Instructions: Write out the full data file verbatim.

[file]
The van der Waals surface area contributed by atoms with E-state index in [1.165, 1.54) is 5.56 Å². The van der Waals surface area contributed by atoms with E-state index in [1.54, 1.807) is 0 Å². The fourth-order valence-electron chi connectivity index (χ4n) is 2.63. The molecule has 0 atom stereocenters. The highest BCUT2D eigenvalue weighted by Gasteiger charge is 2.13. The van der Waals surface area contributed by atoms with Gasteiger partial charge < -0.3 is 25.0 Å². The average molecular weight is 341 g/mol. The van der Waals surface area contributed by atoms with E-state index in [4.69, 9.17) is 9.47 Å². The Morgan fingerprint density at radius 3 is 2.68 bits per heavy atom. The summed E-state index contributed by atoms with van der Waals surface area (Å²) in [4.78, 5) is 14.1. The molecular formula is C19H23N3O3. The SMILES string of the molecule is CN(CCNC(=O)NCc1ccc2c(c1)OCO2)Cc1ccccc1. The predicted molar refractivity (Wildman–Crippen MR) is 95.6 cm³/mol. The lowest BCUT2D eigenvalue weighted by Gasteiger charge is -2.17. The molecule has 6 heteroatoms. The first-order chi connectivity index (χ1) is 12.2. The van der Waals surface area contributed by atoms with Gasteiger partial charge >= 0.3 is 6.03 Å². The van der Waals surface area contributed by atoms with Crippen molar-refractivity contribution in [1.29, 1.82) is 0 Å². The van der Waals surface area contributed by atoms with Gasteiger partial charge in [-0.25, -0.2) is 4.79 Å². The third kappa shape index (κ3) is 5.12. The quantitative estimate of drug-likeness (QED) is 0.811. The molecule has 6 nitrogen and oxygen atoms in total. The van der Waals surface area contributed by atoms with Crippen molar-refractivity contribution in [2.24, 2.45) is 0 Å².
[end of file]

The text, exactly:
The van der Waals surface area contributed by atoms with E-state index in [1.165, 1.54) is 5.56 Å². The van der Waals surface area contributed by atoms with E-state index in [1.54, 1.807) is 0 Å². The fourth-order valence-electron chi connectivity index (χ4n) is 2.63. The molecule has 0 atom stereocenters. The highest BCUT2D eigenvalue weighted by Gasteiger charge is 2.13. The van der Waals surface area contributed by atoms with Gasteiger partial charge < -0.3 is 25.0 Å². The average molecular weight is 341 g/mol. The van der Waals surface area contributed by atoms with E-state index in [4.69, 9.17) is 9.47 Å². The Morgan fingerprint density at radius 3 is 2.68 bits per heavy atom. The summed E-state index contributed by atoms with van der Waals surface area (Å²) in [4.78, 5) is 14.1. The molecular formula is C19H23N3O3. The SMILES string of the molecule is CN(CCNC(=O)NCc1ccc2c(c1)OCO2)Cc1ccccc1. The predicted molar refractivity (Wildman–Crippen MR) is 95.6 cm³/mol. The lowest BCUT2D eigenvalue weighted by Gasteiger charge is -2.17. The molecule has 6 heteroatoms. The first-order chi connectivity index (χ1) is 12.2. The van der Waals surface area contributed by atoms with Gasteiger partial charge >= 0.3 is 6.03 Å². The van der Waals surface area contributed by atoms with Crippen molar-refractivity contribution in [1.29, 1.82) is 0 Å². The van der Waals surface area contributed by atoms with Gasteiger partial charge in [-0.25, -0.2) is 4.79 Å². The third kappa shape index (κ3) is 5.12. The quantitative estimate of drug-likeness (QED) is 0.811. The molecule has 6 nitrogen and oxygen atoms in total. The van der Waals surface area contributed by atoms with Crippen molar-refractivity contribution in [2.24, 2.45) is 0 Å².